The entrepreneur visa is an initiative by the Taiwanese government (run by the Ministry of Economic Affairs, Investment Commission) to attract international innovation and talent and assist foreign entrepreneurs in developing and setting up businesses in Taiwan. There are different qualification criteria and the visa is valid for one year initially. It also provides an Alien Residency Permit (ARC) for Taiwan, with which one can legally reside in the country and enjoy the perks offered to (foreign) residents, such as enrolment in Taiwan’s National Health Insurance (NHI) program (after 6 months of residency), banking, registrations at many public institutions, discounts and much more. The easiest way to qualify for the visa is to fulfill the fourth criteria requirement and apply with a signed contract from a Taiwanese coworking space/incubator:
“4. The business was stationed within one year before the application, or is currently stationed in an international start-up park or registered under a project approved by the central government or any local government of the Republic of China.”
Different coworking spaces offer different programs under which one can sign a contract to apply for an entrepreneur visa. These don’t seem to be fixed and are changing and evolving as different global events come to pass and unique situations arise. For example, one coworking space may offer a “work from home” option without requiring paying for office space rental, whereas others require the purchase of a “soft landing package” or a form down payment deposit that is returned to you if you successfully register a business in Taiwan. One does not require an existing company setup before applying for the visa, nor is this officially required. The intent is to provide foreigners with a way to live in Taiwan while they make preparations to set up a company entity. Most coworking spaces require a 3-6-12 month business plan and vet proposed business ideas by conducting multiple discussions and an interview before deciding if they will sign a contract with the potential applicant. If the interview and business plan review are successful, the fee is paid (these can vary anywhere from 24,000 NTD upwards for one year, but different coworking spaces and incubators price differently) and either the space/incubator helps the applicant apply for the visa.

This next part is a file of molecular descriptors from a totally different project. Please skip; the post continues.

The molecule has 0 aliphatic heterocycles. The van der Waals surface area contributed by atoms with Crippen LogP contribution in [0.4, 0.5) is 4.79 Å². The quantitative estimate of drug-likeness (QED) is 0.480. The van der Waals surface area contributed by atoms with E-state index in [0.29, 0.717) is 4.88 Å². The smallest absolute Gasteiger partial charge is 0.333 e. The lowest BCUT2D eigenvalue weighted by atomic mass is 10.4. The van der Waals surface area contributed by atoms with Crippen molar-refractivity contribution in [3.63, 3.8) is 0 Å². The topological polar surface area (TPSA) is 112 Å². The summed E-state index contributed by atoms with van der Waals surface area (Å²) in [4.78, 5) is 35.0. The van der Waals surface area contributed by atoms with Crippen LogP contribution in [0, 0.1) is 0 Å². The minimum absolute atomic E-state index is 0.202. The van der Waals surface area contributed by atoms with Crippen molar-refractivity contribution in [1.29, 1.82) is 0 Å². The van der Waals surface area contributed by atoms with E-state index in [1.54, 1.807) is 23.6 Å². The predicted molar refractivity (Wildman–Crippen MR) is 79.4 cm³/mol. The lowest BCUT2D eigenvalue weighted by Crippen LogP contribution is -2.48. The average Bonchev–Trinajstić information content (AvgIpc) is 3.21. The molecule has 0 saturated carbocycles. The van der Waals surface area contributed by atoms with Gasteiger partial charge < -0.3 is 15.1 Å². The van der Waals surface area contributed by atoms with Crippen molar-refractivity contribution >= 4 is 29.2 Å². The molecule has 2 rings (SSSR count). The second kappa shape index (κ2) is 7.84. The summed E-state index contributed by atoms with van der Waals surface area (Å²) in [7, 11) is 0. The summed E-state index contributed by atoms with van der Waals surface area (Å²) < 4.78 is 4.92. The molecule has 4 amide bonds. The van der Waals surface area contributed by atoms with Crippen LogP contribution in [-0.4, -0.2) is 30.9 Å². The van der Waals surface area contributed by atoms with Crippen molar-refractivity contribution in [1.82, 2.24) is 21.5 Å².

Receiving the visa and subsequent ARC do not grant automatic visa extension eligibility. One needs to apply for an entrepreneur visa extension beyond the first year, and there are specific requirements one must meet in order to qualify. These qualifications pose a hurdle for many entrepreneurs, as one must have a registered business entity in Taiwan that can issue Taiwanese invoices (fāpiào 發票) to prove to the Ministry of economics that these requirements have been met.
If you can not qualify to extend your visa beyond the first year, you are required to leave the country or look into the job-seeking ARC extension or various other visa options.